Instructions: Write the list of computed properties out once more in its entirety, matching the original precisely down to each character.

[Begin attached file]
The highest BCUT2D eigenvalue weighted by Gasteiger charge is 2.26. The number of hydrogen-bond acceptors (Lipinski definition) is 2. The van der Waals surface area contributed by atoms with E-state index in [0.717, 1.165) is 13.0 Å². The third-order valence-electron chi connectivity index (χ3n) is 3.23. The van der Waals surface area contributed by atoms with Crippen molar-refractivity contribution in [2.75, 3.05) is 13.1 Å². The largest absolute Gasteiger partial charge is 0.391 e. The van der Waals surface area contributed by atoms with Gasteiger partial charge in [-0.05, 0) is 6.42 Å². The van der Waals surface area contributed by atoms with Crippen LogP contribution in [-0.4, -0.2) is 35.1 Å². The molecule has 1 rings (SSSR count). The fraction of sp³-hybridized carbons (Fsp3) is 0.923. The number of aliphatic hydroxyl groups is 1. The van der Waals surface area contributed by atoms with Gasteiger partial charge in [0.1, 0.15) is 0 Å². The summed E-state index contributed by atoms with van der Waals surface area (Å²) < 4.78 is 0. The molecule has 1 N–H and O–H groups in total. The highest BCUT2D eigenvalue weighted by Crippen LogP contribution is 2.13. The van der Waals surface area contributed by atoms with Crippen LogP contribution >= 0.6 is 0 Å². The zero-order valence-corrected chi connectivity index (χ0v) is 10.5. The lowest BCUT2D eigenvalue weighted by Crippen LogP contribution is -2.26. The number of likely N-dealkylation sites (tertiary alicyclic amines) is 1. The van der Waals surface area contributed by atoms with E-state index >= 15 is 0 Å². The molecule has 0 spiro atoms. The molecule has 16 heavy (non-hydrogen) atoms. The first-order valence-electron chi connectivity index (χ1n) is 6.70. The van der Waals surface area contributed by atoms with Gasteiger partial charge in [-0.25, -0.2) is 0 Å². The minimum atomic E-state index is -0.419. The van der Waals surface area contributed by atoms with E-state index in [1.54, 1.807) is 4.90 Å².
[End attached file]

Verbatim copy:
The highest BCUT2D eigenvalue weighted by Gasteiger charge is 2.26. The number of hydrogen-bond acceptors (Lipinski definition) is 2. The van der Waals surface area contributed by atoms with E-state index in [0.717, 1.165) is 13.0 Å². The third-order valence-electron chi connectivity index (χ3n) is 3.23. The van der Waals surface area contributed by atoms with Crippen molar-refractivity contribution in [2.75, 3.05) is 13.1 Å². The largest absolute Gasteiger partial charge is 0.391 e. The van der Waals surface area contributed by atoms with Gasteiger partial charge in [-0.05, 0) is 6.42 Å². The van der Waals surface area contributed by atoms with Crippen LogP contribution in [-0.4, -0.2) is 35.1 Å². The molecule has 1 rings (SSSR count). The fraction of sp³-hybridized carbons (Fsp3) is 0.923. The number of aliphatic hydroxyl groups is 1. The van der Waals surface area contributed by atoms with Gasteiger partial charge in [0.1, 0.15) is 0 Å². The summed E-state index contributed by atoms with van der Waals surface area (Å²) < 4.78 is 0. The molecule has 1 N–H and O–H groups in total. The highest BCUT2D eigenvalue weighted by Crippen LogP contribution is 2.13. The van der Waals surface area contributed by atoms with Crippen LogP contribution >= 0.6 is 0 Å². The zero-order valence-corrected chi connectivity index (χ0v) is 10.5. The lowest BCUT2D eigenvalue weighted by Crippen LogP contribution is -2.26. The number of likely N-dealkylation sites (tertiary alicyclic amines) is 1. The van der Waals surface area contributed by atoms with E-state index >= 15 is 0 Å². The molecule has 0 spiro atoms. The molecule has 16 heavy (non-hydrogen) atoms. The first-order valence-electron chi connectivity index (χ1n) is 6.70. The van der Waals surface area contributed by atoms with Gasteiger partial charge in [-0.25, -0.2) is 0 Å². The minimum atomic E-state index is -0.419. The van der Waals surface area contributed by atoms with E-state index in [1.54, 1.807) is 4.90 Å².